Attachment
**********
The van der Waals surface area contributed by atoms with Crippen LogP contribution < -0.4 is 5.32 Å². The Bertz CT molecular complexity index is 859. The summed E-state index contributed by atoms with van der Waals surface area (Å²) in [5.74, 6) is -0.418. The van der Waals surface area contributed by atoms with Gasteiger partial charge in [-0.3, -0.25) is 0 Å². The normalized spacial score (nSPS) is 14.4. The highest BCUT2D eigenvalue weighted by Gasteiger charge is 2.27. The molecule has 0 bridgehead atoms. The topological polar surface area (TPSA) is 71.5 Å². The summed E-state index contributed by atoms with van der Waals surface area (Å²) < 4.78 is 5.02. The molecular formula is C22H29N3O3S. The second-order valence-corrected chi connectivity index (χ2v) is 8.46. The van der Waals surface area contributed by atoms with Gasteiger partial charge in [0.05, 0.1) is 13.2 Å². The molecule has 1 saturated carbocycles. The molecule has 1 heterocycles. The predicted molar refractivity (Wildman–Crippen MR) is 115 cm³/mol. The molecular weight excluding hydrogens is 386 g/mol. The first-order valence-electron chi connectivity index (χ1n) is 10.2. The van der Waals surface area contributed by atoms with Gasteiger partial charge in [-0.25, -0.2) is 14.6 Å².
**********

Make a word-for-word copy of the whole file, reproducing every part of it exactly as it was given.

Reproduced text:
The van der Waals surface area contributed by atoms with Crippen LogP contribution < -0.4 is 5.32 Å². The Bertz CT molecular complexity index is 859. The summed E-state index contributed by atoms with van der Waals surface area (Å²) in [5.74, 6) is -0.418. The van der Waals surface area contributed by atoms with Gasteiger partial charge in [-0.3, -0.25) is 0 Å². The normalized spacial score (nSPS) is 14.4. The highest BCUT2D eigenvalue weighted by Gasteiger charge is 2.27. The molecule has 0 bridgehead atoms. The topological polar surface area (TPSA) is 71.5 Å². The summed E-state index contributed by atoms with van der Waals surface area (Å²) < 4.78 is 5.02. The molecular formula is C22H29N3O3S. The second-order valence-corrected chi connectivity index (χ2v) is 8.46. The van der Waals surface area contributed by atoms with Gasteiger partial charge in [0.05, 0.1) is 13.2 Å². The molecule has 1 saturated carbocycles. The molecule has 1 heterocycles. The predicted molar refractivity (Wildman–Crippen MR) is 115 cm³/mol. The molecular weight excluding hydrogens is 386 g/mol. The first-order valence-electron chi connectivity index (χ1n) is 10.2. The van der Waals surface area contributed by atoms with Gasteiger partial charge in [-0.25, -0.2) is 14.6 Å².